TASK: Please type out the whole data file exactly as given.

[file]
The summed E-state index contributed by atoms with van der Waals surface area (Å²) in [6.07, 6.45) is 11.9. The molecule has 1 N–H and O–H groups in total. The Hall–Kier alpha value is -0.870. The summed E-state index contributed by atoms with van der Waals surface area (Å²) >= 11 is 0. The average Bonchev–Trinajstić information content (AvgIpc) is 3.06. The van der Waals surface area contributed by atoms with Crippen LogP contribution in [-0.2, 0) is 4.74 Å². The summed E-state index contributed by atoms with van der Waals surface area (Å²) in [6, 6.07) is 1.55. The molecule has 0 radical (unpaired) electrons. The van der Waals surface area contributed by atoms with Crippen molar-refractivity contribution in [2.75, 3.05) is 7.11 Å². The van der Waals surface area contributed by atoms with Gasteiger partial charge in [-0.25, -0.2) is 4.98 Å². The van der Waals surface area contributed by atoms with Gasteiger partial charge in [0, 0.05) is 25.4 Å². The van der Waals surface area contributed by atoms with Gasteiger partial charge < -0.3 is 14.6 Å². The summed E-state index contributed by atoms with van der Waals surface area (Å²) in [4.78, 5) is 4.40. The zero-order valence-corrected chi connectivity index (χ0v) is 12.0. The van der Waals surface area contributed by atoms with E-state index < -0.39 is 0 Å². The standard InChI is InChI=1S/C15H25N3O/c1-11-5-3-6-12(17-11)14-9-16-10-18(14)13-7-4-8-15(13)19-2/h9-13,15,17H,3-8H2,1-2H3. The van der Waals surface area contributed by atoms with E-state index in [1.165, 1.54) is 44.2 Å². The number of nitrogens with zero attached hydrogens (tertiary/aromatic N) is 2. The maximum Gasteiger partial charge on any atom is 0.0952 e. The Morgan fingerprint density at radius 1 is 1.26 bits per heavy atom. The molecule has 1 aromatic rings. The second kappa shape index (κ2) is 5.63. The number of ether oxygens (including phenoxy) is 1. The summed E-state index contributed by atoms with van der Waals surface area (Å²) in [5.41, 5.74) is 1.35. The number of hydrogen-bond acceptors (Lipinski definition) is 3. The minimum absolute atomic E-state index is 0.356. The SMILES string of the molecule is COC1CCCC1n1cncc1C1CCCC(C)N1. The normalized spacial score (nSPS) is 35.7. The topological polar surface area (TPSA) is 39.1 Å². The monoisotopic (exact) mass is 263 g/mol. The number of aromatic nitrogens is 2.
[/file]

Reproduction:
The summed E-state index contributed by atoms with van der Waals surface area (Å²) in [6.07, 6.45) is 11.9. The molecule has 1 N–H and O–H groups in total. The Hall–Kier alpha value is -0.870. The summed E-state index contributed by atoms with van der Waals surface area (Å²) >= 11 is 0. The average Bonchev–Trinajstić information content (AvgIpc) is 3.06. The van der Waals surface area contributed by atoms with Crippen LogP contribution in [-0.2, 0) is 4.74 Å². The summed E-state index contributed by atoms with van der Waals surface area (Å²) in [6, 6.07) is 1.55. The molecule has 0 radical (unpaired) electrons. The van der Waals surface area contributed by atoms with Crippen molar-refractivity contribution in [2.75, 3.05) is 7.11 Å². The van der Waals surface area contributed by atoms with Gasteiger partial charge in [-0.25, -0.2) is 4.98 Å². The van der Waals surface area contributed by atoms with Gasteiger partial charge in [0, 0.05) is 25.4 Å². The van der Waals surface area contributed by atoms with Gasteiger partial charge < -0.3 is 14.6 Å². The summed E-state index contributed by atoms with van der Waals surface area (Å²) in [4.78, 5) is 4.40. The zero-order valence-corrected chi connectivity index (χ0v) is 12.0. The van der Waals surface area contributed by atoms with E-state index < -0.39 is 0 Å². The standard InChI is InChI=1S/C15H25N3O/c1-11-5-3-6-12(17-11)14-9-16-10-18(14)13-7-4-8-15(13)19-2/h9-13,15,17H,3-8H2,1-2H3. The van der Waals surface area contributed by atoms with E-state index in [1.165, 1.54) is 44.2 Å². The number of nitrogens with zero attached hydrogens (tertiary/aromatic N) is 2. The maximum Gasteiger partial charge on any atom is 0.0952 e. The Morgan fingerprint density at radius 1 is 1.26 bits per heavy atom. The molecule has 1 aromatic rings. The second kappa shape index (κ2) is 5.63. The number of ether oxygens (including phenoxy) is 1. The summed E-state index contributed by atoms with van der Waals surface area (Å²) in [5.41, 5.74) is 1.35. The number of hydrogen-bond acceptors (Lipinski definition) is 3. The minimum absolute atomic E-state index is 0.356. The SMILES string of the molecule is COC1CCCC1n1cncc1C1CCCC(C)N1. The normalized spacial score (nSPS) is 35.7. The topological polar surface area (TPSA) is 39.1 Å². The monoisotopic (exact) mass is 263 g/mol. The number of aromatic nitrogens is 2.